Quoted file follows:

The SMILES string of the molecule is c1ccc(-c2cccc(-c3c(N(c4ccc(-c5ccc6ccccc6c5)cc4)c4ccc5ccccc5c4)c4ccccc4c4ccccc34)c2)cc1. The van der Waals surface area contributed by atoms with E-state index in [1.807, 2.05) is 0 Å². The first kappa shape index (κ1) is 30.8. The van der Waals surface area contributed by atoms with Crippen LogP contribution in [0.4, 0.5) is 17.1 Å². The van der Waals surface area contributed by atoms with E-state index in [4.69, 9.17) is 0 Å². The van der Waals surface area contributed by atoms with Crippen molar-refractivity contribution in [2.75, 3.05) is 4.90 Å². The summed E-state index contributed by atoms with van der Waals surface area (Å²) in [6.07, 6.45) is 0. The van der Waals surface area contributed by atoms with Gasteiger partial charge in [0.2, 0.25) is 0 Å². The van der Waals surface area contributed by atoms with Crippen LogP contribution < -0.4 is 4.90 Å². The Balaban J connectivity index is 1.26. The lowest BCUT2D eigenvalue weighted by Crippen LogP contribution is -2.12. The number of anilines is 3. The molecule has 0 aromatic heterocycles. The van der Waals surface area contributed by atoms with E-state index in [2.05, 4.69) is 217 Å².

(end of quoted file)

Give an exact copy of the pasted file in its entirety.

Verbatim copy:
The SMILES string of the molecule is c1ccc(-c2cccc(-c3c(N(c4ccc(-c5ccc6ccccc6c5)cc4)c4ccc5ccccc5c4)c4ccccc4c4ccccc34)c2)cc1. The van der Waals surface area contributed by atoms with E-state index in [1.807, 2.05) is 0 Å². The first kappa shape index (κ1) is 30.8. The van der Waals surface area contributed by atoms with Crippen LogP contribution in [0.4, 0.5) is 17.1 Å². The van der Waals surface area contributed by atoms with E-state index in [4.69, 9.17) is 0 Å². The van der Waals surface area contributed by atoms with Crippen molar-refractivity contribution in [2.75, 3.05) is 4.90 Å². The summed E-state index contributed by atoms with van der Waals surface area (Å²) in [6.07, 6.45) is 0. The van der Waals surface area contributed by atoms with Gasteiger partial charge in [0.2, 0.25) is 0 Å². The van der Waals surface area contributed by atoms with Crippen LogP contribution < -0.4 is 4.90 Å². The Balaban J connectivity index is 1.26. The lowest BCUT2D eigenvalue weighted by Crippen LogP contribution is -2.12. The number of anilines is 3. The molecule has 0 aromatic heterocycles. The van der Waals surface area contributed by atoms with E-state index in [2.05, 4.69) is 217 Å².